There is something lacking in this “law and order” approach to ending homelessness in Los Angeles. The glaring, quite obvious missing piece is what people who are homeless really need – a clean, safe and secure home. So perhaps the ACLU should also focus its efforts on goading all 88 cities within Los Angeles County to provide enough shelter and permanent housing for people who are homeless. It could advocate for a “Right To Housing” law. The two major barriers in providing enough housing are always cited for the reason why we have 90,000 homeless people in Los Angeles County – not enough funding, and not enough neighborhoods that will allow the placement of this new housing. But studies have already shown that the cost of keeping a person on the streets far exceeds the price of building a permanent housing unit for that person. The costs of emergency medical assistance, law enforcement, mental-health care and shelter for homeless people run into the millions of dollars. This is money that could be used for permanent housing. If there were a legal ruling to mandate housing for people, there would be a cost-effective solution. There is also only one way to build and place enough affordable housing in neighborhoods throughout the county. Every city needs to share the responsibility of building housing in its neighborhoods. WATCHING how our region’s leaders address homelessness in Los Angeles is like enduring a two-decade- long saga of “Law & Order.” The recent ruling by a federal judge that pronounced the Los Angeles Police Department’s actions in downtown L.A.’s Skid Row as unconstitutional is just the latest installment. The back-and-forth lawsuits and police action over whether people who are homeless have the right to sleep on our streets – or whether police have the right to search a potential criminal – have been going on for years. You know there is a major problem when society picks on lawyers and police officers as scapegoats for ending homelessness. Clearly, it is admirable for the American Civil Liberties Union to fight to make sure that our democracy doesn’t become a police state, however, not at the expense of allowing crime to be rampant or allowing people on our streets to continue to be homeless. Likewise, most people want the police to ensure safe and crimefree streets, but not at the expense of personal freedoms. For those of us who have struggled with helping people who are homeless for decades, we are frustrated with this continuing cat-and-mouse saga of lawsuits between the police and civil-liberties advocates, without serious action toward housing homeless people. If we really want to “serve and protect” the homeless, then let’s put them in housing. It’s very clear. A person who is homeless should have the right to housing, not a right to be homeless. Joel John Roberts is chief executive officer of People Assisting The Homeless. He is also the publisher of L.A.’s Homeless Blog ( www.lahomelessblog.org ).160Want local news?Sign up for the Localist and stay informed Something went wrong. Please try again.subscribeCongratulations! You’re all set!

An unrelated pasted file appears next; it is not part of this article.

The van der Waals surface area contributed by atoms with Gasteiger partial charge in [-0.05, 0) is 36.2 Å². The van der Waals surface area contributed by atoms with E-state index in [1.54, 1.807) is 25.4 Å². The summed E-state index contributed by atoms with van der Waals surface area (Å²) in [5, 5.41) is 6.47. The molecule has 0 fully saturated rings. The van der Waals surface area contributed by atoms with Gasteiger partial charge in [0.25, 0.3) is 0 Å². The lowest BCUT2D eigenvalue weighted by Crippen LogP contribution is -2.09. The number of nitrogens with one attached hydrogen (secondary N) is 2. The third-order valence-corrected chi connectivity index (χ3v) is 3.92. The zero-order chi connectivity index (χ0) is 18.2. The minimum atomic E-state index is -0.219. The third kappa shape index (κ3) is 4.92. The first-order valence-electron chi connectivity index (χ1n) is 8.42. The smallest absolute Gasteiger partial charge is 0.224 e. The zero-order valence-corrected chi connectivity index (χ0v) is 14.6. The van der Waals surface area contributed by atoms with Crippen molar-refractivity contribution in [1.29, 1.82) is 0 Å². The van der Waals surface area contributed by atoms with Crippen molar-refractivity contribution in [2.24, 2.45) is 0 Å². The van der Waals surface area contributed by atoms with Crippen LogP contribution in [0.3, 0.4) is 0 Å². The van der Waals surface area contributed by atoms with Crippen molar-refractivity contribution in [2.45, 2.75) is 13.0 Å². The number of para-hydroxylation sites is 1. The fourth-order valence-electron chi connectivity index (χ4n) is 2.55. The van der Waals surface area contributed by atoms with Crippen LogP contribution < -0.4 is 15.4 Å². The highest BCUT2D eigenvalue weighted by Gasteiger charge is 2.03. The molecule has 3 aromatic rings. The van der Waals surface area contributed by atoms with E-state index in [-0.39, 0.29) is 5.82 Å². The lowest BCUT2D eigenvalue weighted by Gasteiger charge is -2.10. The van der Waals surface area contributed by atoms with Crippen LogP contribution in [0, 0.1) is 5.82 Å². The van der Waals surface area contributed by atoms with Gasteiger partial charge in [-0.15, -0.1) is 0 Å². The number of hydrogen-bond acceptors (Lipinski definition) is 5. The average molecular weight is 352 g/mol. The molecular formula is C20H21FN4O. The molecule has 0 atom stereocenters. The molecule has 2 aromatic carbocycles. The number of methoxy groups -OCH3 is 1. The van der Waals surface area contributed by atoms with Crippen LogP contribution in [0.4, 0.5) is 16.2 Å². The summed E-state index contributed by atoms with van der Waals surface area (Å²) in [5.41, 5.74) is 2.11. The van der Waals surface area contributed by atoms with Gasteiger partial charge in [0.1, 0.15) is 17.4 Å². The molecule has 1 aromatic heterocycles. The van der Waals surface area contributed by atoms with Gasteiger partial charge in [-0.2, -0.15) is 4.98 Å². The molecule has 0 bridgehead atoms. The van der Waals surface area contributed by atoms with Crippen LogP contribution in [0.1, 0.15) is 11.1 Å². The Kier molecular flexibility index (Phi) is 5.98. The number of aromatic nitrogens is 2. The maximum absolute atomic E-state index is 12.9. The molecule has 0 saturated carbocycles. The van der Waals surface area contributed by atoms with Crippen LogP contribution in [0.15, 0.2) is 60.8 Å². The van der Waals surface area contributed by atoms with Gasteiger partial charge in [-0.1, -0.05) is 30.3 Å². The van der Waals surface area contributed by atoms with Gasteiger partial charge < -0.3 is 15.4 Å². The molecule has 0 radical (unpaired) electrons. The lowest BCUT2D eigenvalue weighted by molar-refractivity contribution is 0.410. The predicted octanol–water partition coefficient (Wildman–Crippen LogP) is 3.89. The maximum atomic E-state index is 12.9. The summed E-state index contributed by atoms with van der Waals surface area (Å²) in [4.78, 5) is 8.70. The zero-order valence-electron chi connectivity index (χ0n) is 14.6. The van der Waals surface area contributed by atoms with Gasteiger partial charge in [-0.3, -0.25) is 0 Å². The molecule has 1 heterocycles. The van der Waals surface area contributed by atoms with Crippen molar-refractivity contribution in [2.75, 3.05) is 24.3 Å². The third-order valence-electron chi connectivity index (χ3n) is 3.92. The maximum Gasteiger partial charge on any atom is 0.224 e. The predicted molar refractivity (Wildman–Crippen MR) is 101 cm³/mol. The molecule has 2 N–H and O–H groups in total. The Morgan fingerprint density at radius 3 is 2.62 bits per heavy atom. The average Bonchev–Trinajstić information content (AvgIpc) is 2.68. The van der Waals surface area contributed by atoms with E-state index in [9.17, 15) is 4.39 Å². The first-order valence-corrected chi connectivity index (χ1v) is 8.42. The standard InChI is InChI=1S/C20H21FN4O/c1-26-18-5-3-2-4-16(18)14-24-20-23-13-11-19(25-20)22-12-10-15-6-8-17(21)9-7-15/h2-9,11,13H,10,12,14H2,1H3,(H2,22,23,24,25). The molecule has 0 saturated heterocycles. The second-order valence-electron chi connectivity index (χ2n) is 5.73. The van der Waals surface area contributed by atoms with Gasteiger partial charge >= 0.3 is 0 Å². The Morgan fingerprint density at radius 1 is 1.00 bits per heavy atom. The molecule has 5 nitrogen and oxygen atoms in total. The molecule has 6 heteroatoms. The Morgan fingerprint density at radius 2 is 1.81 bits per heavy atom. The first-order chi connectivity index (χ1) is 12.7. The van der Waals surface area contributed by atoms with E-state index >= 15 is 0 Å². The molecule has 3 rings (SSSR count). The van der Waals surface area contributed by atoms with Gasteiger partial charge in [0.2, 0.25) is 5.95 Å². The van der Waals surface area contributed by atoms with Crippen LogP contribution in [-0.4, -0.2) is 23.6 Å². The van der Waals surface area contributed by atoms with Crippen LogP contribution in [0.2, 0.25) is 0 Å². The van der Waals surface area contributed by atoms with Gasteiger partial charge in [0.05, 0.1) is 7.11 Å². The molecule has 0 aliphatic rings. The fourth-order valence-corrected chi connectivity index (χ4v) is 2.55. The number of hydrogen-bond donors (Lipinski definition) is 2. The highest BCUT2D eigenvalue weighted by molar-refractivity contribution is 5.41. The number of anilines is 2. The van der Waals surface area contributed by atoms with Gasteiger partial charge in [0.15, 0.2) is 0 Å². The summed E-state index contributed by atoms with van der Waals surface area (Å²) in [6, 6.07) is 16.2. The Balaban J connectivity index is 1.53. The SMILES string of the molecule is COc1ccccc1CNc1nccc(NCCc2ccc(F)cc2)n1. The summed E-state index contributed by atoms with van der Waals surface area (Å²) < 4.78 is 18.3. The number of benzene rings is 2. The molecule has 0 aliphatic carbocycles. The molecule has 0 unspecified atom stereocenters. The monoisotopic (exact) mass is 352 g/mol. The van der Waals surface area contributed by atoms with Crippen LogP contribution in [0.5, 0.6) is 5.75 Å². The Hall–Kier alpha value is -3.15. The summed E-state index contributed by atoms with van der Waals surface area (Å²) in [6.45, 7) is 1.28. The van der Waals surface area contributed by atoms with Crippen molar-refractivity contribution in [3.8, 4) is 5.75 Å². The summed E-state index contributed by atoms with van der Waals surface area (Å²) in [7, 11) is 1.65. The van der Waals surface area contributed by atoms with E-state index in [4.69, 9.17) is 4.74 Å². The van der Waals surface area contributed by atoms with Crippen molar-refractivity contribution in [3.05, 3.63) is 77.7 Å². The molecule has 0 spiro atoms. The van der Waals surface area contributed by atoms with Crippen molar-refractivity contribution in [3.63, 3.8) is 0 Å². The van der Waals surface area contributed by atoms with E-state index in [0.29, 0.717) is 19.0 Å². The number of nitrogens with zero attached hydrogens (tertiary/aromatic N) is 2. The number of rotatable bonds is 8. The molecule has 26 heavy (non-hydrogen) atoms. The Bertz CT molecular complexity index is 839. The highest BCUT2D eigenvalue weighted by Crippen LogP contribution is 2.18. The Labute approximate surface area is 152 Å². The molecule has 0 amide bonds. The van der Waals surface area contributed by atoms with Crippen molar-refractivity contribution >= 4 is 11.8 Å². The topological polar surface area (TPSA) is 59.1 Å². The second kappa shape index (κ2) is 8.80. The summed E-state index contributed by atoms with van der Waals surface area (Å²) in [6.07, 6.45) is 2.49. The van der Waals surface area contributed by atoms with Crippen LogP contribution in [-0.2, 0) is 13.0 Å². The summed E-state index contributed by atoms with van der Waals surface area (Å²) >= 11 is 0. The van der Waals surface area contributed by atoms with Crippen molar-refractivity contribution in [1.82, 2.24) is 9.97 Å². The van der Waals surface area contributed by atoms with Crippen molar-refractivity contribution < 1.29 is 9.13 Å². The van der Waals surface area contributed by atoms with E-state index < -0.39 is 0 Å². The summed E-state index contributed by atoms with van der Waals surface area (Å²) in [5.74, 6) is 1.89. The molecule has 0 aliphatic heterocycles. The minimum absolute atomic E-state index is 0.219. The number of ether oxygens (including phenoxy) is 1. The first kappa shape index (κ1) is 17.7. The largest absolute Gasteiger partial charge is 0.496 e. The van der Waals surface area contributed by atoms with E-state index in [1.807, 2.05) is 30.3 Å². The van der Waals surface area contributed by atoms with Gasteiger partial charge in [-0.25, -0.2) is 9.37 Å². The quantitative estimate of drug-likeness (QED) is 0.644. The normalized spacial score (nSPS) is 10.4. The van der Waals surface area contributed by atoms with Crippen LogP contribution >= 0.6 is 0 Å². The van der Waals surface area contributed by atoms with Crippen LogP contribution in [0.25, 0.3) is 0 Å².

SAINT JOHN, N.B. – For 48 years, Jerry McFarland’s rustic cottage on New Brunswick’s Grand Lake was a cherished refuge for family and friends, where precious summertime memories were carefully recorded in well-worn journals.Today, McFarland’s cottage is in ruins, shoved off its foundation and torn apart on the weekend by rising floodwaters.“It was a million-dollar property, to me,” the 84-year-old Fredericton resident said Monday. “It’s just a pile of rubbish there now … with the thrashing of the water.”With the flooding in central New Brunswick finally stabilizing after reaching record levels on the weekend, the extent of damage caused in areas cut off by rising water is starting to become clear.McFarland’s cottage was one of many on Grand Lake that were swept away on Saturday as powerful winds pushed the big lake to places it had never reached before.“On Saturday the wind was wild,” he said. “It was really the wind that blew the waves … It was the wind that really knocked down the cottages.”Pictures posted on social media show cottages, trailers and other recreational gear floating away.McFarland, a retired school district supervisor with four grown children, said his cottage had survived previous floods that reached historic levels in 1973 and 2008. And it was in 2008 that he raised the one-storey building by 18 inches, using concrete blocks.“I was sure that I would never get flooded,” said McFarland. “But nothing like this has been recorded before in our history.”Localized flooding is practically an annual event in this part of central New Brunswick. In late April and early May, heavy rains combine with the melting snow pack in northern New Brunswick to engorge the mighty Saint John River and its tributaries, which comprise a vast basin along the west side of the province.Grand Lake, a 45-minute drive east of Fredericton, is the province’s largest lake at 20 kilometres long and five kilometres wide. It drains through the Jemseg River into the Saint John River east of Gagetown.McFarland said he and his family will miss the cottage, but he’s thankful no one was hurt.Rebuilding is not an option, given the expense, he said. However, McFarland has his eye on a used motorhome that he might park on his lakeside property.To be sure, the loss of the cottage journals will be keenly felt by his entire family, he said.“Those are the memories we had from every day, and those are gone,” he said, noting that his late father wrote the first entry in 1970. “It’s an emotional thing as well as a tactile thing … I hope that they might possibly be around, but I doubt it.”McFarland said the cottage was insured, though he’s sure the policy doesn’t offer coverage for flooding.Vanessa and Lonnie Clark, longtime residents of the Grand Lake area, said their home was intact, largely because it was built on a hill in the Sunnyside Beach area.In the flooded fields nearby, the water has been contaminated by gasoline, floating propane tanks and other flotsam, said Vanessa Clark. The deck that was once attached to her mother’s neighbouring home was last spotted floating across the lake.“It’s the waves that have caused so much damage,” she said. “Places are sideways, they’re collapsed. You look inside and the flooring and fridges are floating.”Lonnie, who has lived in the house for 51 years, said nearby beaches have been destroyed and local roads remain washed out.“There’s homes lost, there’s vehicles lost, there’s camper trailers lost — there’s hundreds of years of memories of summers spent at the lake lost,” said Vanessa. “That’s the feeling when you drive around the lake — it’s just literally a hopeless, helpless. Oh my God, your heart is broken.”Meanwhile, provincial officials said floodwaters were expected to peak Monday in the Saint John area of southern New Brunswick. At one point, the river rose to 5.7 metres above sea level at Saint John, where flood stage is 4.2 metres. It was forecast to recede to 4.8 metre above sea level by Friday.Levels in other areas of the province, including Fredericton and Maugerville, were also forecast to recede throughout the week, while remaining above flood levels.In Hampton, about 40 kilometres northeast of Saint John, Blair Hyslop surveyed his flooded greenhouses with weary resignation. He has been manning pumps 24 hours a day since Friday.“We put the word out for volunteers and dozens and dozens of people came,” said Hyslop, who runs Kredl’s Corner Market.“We estimate we used about 4,000 sandbags to build a three foot wall all around this building. And then we pumped thousands of gallons of water over the wall, and we continue to pump continuously.”In Rothesay, where water levels are expected to crest sometime Tuesday, Kevin Beaupre said he won’t feel any relief until the water on the other side of his wall of sandbags starts to recede.“Every time a high tide comes up, I get nervous again,” said Beaupre, who packed thousands of sandbags around his home and is using pumps to drain his basement. “You see it go a little bit higher … so I’m microadjusting it.”Greg MacCallum, director of the province’s Emergency Measures Organization, said residents should remain vigilant.“When we talk about the water going down, that is not a trigger for people to go home necessarily,” MacCallum told a media briefing Monday afternoon.“A very deliberate process has to be followed to make sure it’s safe for them to go home … In some cases, it may be a matter of days after the water levels are below flood stage. In some cases, it will be weeks.”MacCallum said the cleanup will be a “difficult phase.”“This is a period of time when people do need to be patient. They need to understand that it is as deliberate an operation to go back as it is to get out.”More than 1,150 people have registered with the Red Cross to say they have evacuated their homes, while many others have left to stay with family or friends without registering.The Red Cross has launched a fundraising campaign to help flood victims.The Trans-Canada Highway between Fredericton and Moncton has been closed since last Thursday. And the floodwaters have cut off all roads around the community of Chipman, though Downey said crews are working to upgrade a route so that emergency vehicles have access to the community.— With files from Michael MacDonald, Aly Thomson and Alison Auld in Halifax